This latest installment in our series about capital adequacy requirements discusses stress testing. This series was inspired by the FDIC’s recent announcement about a joint agency proposal revising the capital requirement framework for banks with total assets of $100 billion or more.  The proposal would implement the final components of the Basel III agreement and further strengthen the banking system following the banking turmoil in March 2023.

Doran Jones believes this is a good time for banks to review their regulatory capital framework.  In our experience, banks tend to focus on meeting the required amount of regulatory capital.  We recommend that banks take a more wholistic approach to assessing their framework because that is exactly what the regulators are going to do when they perform an examination.  According to the Office of Comptroller of the Currency, “The core assessment of a bank’s capital adequacy and the assignment of the capital component rating include an analysis of many different risks and factors, individually and in the aggregate, that affect a bank’s capital. Examiners’ assessments of capital adequacy consider the totality of a bank’s circumstances beyond meeting minimum regulatory capital ratios (i.e., the OCC’s conclusions on a bank’s capital adequacy may differ significantly from conclusions that might be drawn solely from an evaluation of compliance with minimum regulatory capital requirements).”

Regulators rate a bank’s capital adequacy based on each bank’s specific circumstances, not just minimum risk-weighted standards.  Factors that affect a regulator’s capital adequacy rating include:

  • Amount and quality of capital
  • The bank’s overall financial condition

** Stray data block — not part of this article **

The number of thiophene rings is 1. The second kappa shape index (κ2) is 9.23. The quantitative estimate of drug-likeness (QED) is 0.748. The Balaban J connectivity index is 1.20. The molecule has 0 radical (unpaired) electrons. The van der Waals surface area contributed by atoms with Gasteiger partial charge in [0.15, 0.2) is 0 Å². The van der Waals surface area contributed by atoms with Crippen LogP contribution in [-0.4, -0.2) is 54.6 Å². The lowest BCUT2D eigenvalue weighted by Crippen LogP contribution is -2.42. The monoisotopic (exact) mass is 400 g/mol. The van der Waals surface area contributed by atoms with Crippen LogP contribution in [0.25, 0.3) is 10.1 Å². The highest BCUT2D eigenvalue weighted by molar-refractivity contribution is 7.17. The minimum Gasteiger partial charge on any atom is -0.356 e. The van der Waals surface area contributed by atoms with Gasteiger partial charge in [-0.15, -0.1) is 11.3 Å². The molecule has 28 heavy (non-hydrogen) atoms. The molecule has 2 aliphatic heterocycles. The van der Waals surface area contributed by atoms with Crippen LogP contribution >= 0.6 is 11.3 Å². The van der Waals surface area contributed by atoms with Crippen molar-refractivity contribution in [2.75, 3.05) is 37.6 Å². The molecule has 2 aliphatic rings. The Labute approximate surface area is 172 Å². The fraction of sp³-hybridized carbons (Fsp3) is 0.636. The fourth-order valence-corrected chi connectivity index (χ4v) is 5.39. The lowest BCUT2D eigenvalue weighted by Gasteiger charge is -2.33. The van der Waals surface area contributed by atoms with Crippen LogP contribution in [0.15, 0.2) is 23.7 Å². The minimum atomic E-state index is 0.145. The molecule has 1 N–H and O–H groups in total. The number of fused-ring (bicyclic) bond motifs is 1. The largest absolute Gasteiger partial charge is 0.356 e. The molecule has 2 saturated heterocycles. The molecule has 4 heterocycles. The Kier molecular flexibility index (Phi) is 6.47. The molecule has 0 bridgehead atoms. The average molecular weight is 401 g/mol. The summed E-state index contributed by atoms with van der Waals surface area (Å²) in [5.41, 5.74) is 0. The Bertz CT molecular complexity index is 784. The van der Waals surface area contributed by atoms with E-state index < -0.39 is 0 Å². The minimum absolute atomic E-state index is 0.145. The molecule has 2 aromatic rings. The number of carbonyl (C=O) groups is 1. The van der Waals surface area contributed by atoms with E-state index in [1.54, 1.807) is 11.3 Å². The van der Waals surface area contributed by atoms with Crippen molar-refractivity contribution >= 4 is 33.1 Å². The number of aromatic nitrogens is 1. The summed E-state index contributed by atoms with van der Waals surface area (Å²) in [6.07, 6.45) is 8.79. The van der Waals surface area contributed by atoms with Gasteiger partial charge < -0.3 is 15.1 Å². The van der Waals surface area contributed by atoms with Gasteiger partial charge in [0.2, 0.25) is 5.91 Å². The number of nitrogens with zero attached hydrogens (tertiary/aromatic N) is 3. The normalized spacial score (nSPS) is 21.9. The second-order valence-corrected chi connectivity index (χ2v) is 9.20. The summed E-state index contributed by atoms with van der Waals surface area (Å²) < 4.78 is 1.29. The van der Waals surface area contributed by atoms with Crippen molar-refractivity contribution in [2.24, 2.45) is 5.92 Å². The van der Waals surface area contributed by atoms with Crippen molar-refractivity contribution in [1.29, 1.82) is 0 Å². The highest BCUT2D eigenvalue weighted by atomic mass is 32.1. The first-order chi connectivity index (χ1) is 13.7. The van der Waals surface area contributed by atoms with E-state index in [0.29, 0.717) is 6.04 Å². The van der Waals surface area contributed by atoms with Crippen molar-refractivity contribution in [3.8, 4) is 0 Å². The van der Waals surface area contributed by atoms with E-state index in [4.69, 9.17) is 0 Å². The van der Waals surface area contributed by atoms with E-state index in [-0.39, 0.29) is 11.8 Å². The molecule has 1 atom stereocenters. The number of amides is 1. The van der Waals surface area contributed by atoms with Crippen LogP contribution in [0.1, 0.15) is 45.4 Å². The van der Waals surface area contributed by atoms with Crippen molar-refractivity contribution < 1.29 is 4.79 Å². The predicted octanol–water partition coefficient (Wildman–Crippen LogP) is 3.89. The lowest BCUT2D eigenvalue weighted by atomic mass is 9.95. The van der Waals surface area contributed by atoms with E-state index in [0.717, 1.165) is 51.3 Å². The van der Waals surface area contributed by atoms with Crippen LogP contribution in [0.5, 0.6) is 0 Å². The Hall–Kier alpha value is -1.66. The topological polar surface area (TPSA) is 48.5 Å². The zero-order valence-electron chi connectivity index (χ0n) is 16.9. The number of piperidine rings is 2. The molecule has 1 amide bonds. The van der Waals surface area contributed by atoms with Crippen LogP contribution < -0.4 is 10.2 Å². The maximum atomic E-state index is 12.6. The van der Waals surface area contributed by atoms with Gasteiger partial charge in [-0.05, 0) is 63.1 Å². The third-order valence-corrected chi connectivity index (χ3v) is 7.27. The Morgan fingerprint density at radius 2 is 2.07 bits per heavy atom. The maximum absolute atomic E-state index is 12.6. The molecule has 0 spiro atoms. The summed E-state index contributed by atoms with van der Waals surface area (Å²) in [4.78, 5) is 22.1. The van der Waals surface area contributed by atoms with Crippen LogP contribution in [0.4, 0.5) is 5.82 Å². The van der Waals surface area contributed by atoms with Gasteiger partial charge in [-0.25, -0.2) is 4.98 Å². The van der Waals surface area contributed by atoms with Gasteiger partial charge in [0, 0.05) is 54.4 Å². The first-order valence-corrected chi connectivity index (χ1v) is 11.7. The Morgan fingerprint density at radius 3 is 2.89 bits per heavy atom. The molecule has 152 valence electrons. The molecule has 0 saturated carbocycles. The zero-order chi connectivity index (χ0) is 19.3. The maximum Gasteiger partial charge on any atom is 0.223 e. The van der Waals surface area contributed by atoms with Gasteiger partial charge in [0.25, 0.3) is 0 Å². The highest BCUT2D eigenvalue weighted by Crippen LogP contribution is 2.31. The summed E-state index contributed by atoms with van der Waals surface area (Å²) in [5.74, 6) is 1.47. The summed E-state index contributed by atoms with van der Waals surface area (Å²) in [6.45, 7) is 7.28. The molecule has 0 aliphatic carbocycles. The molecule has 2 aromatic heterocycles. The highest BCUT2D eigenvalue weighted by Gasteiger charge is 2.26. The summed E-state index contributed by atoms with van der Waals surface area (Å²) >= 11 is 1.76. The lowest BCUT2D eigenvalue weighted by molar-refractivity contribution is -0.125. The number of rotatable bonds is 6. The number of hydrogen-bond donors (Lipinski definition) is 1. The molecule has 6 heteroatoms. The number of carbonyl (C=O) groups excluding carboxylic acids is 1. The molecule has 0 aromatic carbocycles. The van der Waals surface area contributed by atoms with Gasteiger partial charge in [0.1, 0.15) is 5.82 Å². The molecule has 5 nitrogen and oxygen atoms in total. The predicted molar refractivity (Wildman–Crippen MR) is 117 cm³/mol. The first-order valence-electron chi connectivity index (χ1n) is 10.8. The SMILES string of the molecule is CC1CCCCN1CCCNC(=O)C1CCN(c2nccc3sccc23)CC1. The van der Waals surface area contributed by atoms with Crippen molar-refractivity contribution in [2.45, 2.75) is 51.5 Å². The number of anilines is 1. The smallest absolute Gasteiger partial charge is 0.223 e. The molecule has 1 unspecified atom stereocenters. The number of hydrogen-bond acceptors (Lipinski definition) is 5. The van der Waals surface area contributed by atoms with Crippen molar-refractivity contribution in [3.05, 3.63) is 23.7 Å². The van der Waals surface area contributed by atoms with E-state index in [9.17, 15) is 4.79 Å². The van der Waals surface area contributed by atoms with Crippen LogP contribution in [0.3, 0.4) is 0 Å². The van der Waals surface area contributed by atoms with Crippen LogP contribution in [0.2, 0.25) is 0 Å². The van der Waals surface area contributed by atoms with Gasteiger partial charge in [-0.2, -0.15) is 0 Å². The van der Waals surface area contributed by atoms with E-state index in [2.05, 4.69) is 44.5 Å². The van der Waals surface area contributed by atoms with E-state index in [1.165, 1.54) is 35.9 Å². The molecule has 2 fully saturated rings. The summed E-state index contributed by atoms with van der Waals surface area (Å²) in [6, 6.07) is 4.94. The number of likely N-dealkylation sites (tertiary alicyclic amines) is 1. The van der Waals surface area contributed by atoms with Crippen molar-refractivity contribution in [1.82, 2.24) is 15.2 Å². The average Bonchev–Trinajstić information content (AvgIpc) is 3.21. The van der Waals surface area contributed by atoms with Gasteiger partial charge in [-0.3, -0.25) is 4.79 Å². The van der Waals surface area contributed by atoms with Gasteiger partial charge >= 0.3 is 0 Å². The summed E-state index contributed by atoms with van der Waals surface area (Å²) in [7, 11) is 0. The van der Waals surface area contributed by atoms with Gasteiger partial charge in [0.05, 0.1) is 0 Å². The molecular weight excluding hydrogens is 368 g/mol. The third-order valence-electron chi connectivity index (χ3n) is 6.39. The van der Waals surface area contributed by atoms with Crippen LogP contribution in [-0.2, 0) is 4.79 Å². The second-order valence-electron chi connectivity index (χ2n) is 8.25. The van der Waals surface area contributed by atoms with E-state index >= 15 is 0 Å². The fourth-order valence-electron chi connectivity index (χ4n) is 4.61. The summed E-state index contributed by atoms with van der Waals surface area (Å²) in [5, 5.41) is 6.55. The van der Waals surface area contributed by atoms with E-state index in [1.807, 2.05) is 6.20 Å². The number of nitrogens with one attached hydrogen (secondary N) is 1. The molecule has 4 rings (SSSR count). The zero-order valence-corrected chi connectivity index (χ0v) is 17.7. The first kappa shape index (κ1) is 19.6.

• The composition of the balance sheet, including intangible assets and the associated risks (concentration risk, market risk, etc.)
  • The amount, composition, and trend of problem assets and the adequacy of related valuation reserves
  • Access to credit markets and additional sources of capital
  • The effectiveness of capital planning activities
  • The risk level of off-balance sheet activities
  • The amount quality and trend of earnings
  • The bank’s growth strategy and track record of managing growth

In our experience, banks that are not subject to required self-stress testing often lack processes to analyze the impact of changing economic conditions on their capital adequacy to the degree that regulators expect.

Stress Testing

In 2019, the OCC adopted a final rule to amend the company-run Dodd-Frank stress testing requirements for national banks and Federal savings associations introduced in 2012.  These amendments raised the threshold for required stress testing from $10 billion to $250 billion and reduced the testing frequency and number of required stress testing scenarios.

However, the OCC expects that “Community banks, regardless of size, should have the capacity to analyze key vulnerabilities and the potential impact of certain adverse outcomes on their capital adequacy.”

While formal stress testing for smaller institutions is not required, they are expected to have some sort of process assessing capital adequacy and market vulnerability that analyzes key risks under adverse conditions.  Depending on the specific activities of the bank, such analysis could be expected to include regular, periodic sensitivity analysis of loan portfolios and interest rate risk exposure.

Such testing would typically involve an analysis of various scenarios and could include:

  • transaction stress testing at the loan level to ascertain the impact of changing economic conditions
  • portfolio stress testing to help identify potential vulnerabilities to the overall loan portfolio under changing economic conditions